When a cellular mobile radiotelephone originates a call, it transmits at least one data message to the serving cell 12 of the CMR system 8. This request for a cellular voice channel, commonly referred to as a Call Origination function, is defined by EIA/TIA-553 and can be implemented as a message or signal having certain defined fields. For example, this call origination message can contain data fields for the low-order seven digits of the unit's telephone number, known as the Mobile Identification Number (“MIN”), the unit's Station Class Mark (“SCM”), which identifies functional characteristics of the unit, and the Called Address, or dialed telephone number. Cellular system operators typically also require additional data words to be transmitted within a call origination message, including the MIN2, which is the high order three digits or number planning area (“NPA”) of the cellular unit's telephone number, and the Electronic Serial Number (“ESN”).
The MIN is assigned to a particular radio telephone unit by the cellular service provider selected by the subscriber. The MIN typically contains information unique to the CMR system operator, for example, the first three digits of the MIN (“XXX”) typically correspond to an area code, the next three digits (“XXX”) typically correspond to a geographic location within the area code; and the final four digits (“XXXX”) identify a particular piece of equipment. Similarly, the ESN is unique to each mobile cellular radiotelephone unit, and comprises a format that allows differentiation as to manufacturer and, in some cases, the model number, date of manufacture, and the like.
The call origination message is provided first to the serving cell 12 of the CMR system 8, and then through a data link to a MSC 24, which is sometimes referred to as a mobile telephone switching center or a “switch.” The MSC 24 makes voice connections between mobile radiotelephones and other telecommunications networks. At the MSC 24, a determination is typically made whether the radiotelephone identified by the message is an authorized user or subscriber by looking up the unit's telephone number, serial number, and other information supplied by the message to see if there is an entry in the MSC's user database (not shown) corresponding to that particular telephone. An optional function of an MSC 24 is to validate that the ESN and MIN received as part of a call origination message are valid. If the MIN is valid and the radiotelephone is identified as a subscriber within the given cellular system, i.e., a “home” unit, the MSC 24 compares the received ESN to a user database entry to detect fraud. If these checks succeed, the cellular call is then allowed to proceed.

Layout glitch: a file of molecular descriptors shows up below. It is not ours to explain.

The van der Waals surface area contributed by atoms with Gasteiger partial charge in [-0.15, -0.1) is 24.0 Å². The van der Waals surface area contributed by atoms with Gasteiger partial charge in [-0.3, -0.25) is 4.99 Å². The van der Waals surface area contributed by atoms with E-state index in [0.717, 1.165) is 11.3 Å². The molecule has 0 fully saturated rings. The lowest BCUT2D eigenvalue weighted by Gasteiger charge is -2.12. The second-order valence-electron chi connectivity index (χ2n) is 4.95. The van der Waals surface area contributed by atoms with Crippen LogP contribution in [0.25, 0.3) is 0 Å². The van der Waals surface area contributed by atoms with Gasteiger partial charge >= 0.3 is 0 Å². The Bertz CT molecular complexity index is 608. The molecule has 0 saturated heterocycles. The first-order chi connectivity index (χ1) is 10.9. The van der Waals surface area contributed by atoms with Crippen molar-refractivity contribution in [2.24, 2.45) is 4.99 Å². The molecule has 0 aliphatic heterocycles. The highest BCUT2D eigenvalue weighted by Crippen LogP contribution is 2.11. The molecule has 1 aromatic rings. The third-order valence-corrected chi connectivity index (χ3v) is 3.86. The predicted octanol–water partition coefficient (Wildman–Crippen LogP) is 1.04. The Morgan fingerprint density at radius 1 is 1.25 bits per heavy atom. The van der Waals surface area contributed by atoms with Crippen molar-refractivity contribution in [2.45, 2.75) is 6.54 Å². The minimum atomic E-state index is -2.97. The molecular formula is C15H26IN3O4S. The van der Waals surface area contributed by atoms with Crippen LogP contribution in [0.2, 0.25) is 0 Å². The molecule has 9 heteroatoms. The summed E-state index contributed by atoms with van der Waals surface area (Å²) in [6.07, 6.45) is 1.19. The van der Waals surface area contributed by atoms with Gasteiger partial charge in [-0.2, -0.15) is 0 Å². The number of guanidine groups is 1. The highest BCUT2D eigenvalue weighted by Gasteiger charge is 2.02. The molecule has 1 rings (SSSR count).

When a mobile radiotelephone first powers up or first enters a CMR system 8 when already powered, the unit can identify itself as actively present within the system. The radiotelephone identifies itself or “registers” through a process known as Autonomous Registration by supplying a data packet of information similar to that of a call origination message. The autonomous registration signal, also referred to as a registration or an identification signal, typically comprises data fields for at least a mobile telephone number, i.e., the MIN, and an ESN. Unlike the autonomous registration signal, the call origination signal can include a data field containing the digits of the telephone number to be called, and a flag within a data field to distinguish this message from a registration signal.
An original design goal of Autonomous Registration was to improve the efficiency of potential future call deliveries by keeping the MSC 24 informed of the approximate whereabouts of each individual radiotelephone unit, and to reduce paging channel load by lessening the need to page all cells 12 to find a particular cellular unit. Thus informed, the MSC 24 can later “page” or attempt to ring the cellular unit only in the cell 12 or area of the cellular unit's last known location. Additional cells 12 would be paged only if the initial page did not locate the particular radiotelephone. Thus, the Autonomous Registration function is implemented as messages periodically and autonomously sent from the mobile radiotelephone to the serving cell 12 at an interval specified in data parameters previously received from the cell 12 by the cellular unit.
A subscriber using or attempting to use his or her mobile radiotelephone in a service area outside the home service area is said to be “roaming,” and he or she (and the associated mobile radiotelephone unit) is commonly referred to as a “roamer.” For example, if a subscriber enters the service area of another CMR system service provider and powers on the radiotelephone, the radiotelephone will subsequently receive a message via the control channel of the particular cell 12 in which the telephone then resides. This message will include a request that the subscriber register for operation in the particular cellular system. In response, the radiotelephone unit transmits both the mobile telephone number and the serial number as identifying information back to the cell site 12. The cell 12 forwards this information to a MSC 24, which quickly ascertains whether the radiotelephone unit is a customer of the local cellular service provider or the customer of another cellular system.